Manually selecting the current through the 1 W amber LED with a switch actually intended for LED flashlights:
The resistors on the low side of the LED use the MP1584 regulator for current control, with the orange wire feeding the resistor voltage into the error amplifier.
The 15 Ω unswitched resistor sets the LED current at 53 mA = 0.8 V / 15 Ω, with the LED dissipating about 100 mW. The resistor dissipates 43 mW.
Closing the switch puts the two parallel 4.7 Ω resistors in parallel with the 15 Ω resistor to produce 2.0 Ω, which sets the LED current to 390 mA and runs it at 950 mW. Each of the 4.7 Ω resistors dissipates 140 mW.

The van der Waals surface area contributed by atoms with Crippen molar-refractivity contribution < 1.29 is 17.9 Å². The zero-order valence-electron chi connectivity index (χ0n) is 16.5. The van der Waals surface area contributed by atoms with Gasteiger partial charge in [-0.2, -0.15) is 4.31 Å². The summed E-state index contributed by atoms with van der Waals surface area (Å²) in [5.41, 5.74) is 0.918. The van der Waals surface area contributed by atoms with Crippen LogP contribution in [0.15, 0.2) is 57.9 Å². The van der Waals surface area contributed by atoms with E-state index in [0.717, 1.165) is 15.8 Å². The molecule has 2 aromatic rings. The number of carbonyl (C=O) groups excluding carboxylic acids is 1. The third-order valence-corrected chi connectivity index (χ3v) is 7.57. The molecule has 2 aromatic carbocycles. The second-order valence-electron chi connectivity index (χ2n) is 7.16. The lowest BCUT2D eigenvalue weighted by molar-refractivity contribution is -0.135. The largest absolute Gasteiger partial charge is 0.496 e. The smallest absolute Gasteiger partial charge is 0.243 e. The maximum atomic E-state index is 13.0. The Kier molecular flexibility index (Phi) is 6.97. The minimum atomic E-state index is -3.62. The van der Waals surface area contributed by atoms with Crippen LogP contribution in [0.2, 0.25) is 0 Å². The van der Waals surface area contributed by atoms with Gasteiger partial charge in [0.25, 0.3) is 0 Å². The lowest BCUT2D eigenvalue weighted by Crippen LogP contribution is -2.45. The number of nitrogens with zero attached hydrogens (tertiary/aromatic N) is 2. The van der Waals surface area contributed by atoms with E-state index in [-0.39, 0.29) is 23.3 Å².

That much power raises the aluminum body to 50 °C = 120 °F: definitely uncomfortable but probably survivable for the LED inside.
Eyeballometrically, a decimal order of magnitude difference in the LED current produces an obvious brightness difference. My first try ran the LED at 500 mW (a binary order of magnitude less than 1 W) and wasn’t visually different. Given that the LED will run from the Bafang’s headlight output, saving power isn’t all that important.
If this is the first time you’ve encountered parallel resistors, this is why your calculator has a reciprocal button: the total resistance is the reciprocal of the sum of the reciprocals of all the resistances:
1/R = 1/R₁ + 1/R₂ + …